Prime Minister Boris Johnson's Conservative party opens its annual conference Saturday in an edgy mood, as stricter coronavirus curbs on British life prompt mounting questions about his leadership.
The health crisis has forced the conference to switch to virtual format, and it will open with a keynote speech by Foreign Secretary Dominic Raab laying out Britain's priorities as a sovereign state outside the European Union.
Johnson will close the conference with a speech on Tuesday, and he will have to face down mounting disquiet within the party and the public at large, as a second coronavirus wave worsens what is already the highest death toll in Europe.
According to a survey by the ConservativeHome news site, support has slumped among party members for mandatory local lockdowns, and more now favour a Sweden-style approach that emphasises voluntary social distancing.
Johnson won a thumping election victory in December, but ConservativeHome editor Paul Goodman noted that in the party at large, his personal approval ratings now trail that of the government's.
Johnson has been accused by some of his own lawmakers of governing by diktat as millions more people in England are forced into local lockdowns, and dissidents have been rallying around his popular young finance minister, Rishi Sunak.
Sunak, who is gaining a reputation for slick presentation, gives a keynote address on Monday to laud the drastic measures he has been taking to protect the economy from further havoc.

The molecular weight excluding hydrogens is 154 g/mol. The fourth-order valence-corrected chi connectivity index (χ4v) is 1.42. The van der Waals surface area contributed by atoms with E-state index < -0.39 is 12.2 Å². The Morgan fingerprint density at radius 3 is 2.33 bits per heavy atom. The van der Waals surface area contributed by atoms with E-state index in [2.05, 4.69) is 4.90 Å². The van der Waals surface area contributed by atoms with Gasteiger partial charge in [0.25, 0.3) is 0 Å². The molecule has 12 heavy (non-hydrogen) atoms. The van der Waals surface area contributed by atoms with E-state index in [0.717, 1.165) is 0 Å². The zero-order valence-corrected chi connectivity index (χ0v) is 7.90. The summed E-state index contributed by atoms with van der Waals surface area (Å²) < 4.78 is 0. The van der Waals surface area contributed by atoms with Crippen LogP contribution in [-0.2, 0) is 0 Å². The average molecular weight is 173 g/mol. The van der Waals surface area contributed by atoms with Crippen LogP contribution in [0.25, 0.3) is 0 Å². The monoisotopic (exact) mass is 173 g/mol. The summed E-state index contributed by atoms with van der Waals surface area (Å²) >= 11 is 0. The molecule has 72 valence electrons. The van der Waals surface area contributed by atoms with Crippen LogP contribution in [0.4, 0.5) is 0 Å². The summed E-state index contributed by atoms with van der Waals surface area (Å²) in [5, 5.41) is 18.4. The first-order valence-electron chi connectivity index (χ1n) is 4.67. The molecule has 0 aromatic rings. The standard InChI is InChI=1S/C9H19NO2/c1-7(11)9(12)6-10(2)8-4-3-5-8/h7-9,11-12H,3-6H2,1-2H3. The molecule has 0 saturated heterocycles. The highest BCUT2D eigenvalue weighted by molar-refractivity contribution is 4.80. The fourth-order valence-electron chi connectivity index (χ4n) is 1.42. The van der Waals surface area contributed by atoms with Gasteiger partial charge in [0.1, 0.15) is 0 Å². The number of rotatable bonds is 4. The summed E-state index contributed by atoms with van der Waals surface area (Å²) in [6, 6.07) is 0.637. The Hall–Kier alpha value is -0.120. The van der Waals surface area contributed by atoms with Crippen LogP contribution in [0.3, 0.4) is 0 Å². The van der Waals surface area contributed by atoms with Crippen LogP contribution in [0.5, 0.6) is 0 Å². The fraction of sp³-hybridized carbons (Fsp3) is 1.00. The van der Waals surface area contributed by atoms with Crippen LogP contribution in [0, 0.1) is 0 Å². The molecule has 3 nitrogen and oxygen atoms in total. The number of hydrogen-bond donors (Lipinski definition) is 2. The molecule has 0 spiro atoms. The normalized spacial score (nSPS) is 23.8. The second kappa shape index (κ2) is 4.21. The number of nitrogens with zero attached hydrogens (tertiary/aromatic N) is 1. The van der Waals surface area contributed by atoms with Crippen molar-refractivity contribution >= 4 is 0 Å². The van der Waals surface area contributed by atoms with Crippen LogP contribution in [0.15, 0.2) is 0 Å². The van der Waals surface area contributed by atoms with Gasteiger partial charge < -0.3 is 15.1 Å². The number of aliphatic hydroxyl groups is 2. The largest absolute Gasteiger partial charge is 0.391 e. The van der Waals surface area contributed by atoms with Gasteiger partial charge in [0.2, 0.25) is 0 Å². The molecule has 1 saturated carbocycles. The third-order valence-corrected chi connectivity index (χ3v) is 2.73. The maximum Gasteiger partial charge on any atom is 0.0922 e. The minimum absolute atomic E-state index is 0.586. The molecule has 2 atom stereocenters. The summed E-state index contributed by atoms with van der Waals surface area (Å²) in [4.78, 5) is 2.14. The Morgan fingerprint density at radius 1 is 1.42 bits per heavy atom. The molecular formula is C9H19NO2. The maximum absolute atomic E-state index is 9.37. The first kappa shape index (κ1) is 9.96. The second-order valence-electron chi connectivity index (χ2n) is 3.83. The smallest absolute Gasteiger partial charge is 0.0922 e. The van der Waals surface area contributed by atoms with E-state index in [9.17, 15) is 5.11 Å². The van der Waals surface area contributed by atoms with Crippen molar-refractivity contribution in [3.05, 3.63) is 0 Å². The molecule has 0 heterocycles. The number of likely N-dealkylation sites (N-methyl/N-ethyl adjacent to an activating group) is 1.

In an interview with The Daily Telegraph, Johnson dismissed the idea that Sunak was now his rival, saying such reports were "genuinely untrue".
"We are as one, ad idem... I have a fantastic cabinet and huge admiration for the chancellor, and indeed all other members of the government."
- Brexit and bashing -
Conservative party chair Amanda Milling insisted that party members "still love Boris".
"I think people understand that, actually, we're in an unprecedented situation where, as a government, we have a responsibility to protect people's lives," she told the Politico website in a pre-conference interview.
"The prime minister delivered that incredible result last December. We wouldn't have that 80-seat majority if it wasn't down to Boris and the manifesto and getting Brexit done."
But rather than resolving the UK's long goodbye from the EU, Johnson is now at loggerheads with Brussels after pushing through legislation that bypasses the bloc on future trading arrangements between Britain and Northern Ireland.
The controversy has caused alarm among some Conservative lawmakers who are worried about the damage to Britain's reputation as a defender of the rule of law.
However, bashing Brussels is normally lapped up by the right-wing party faithful -- and Johnson has traditionally been the basher-in-chief whenever he has addressed the annual conference.
This time, he is deprived of a large-scale opportunity to grandstand.
But according to Tim Bale, professor of politics at Queen Mary University of London, no Johnson speech could wish away the facts of a deadly and worsening pandemic.
"The only upside for Johnson is that taking the whole thing online means that conference this year doesn't provide the kind of opportunity it otherwise might for his worried colleagues to grumble and even begin to wonder aloud... whether they should start to think about replacing him sooner rather than later," Bale told AFP.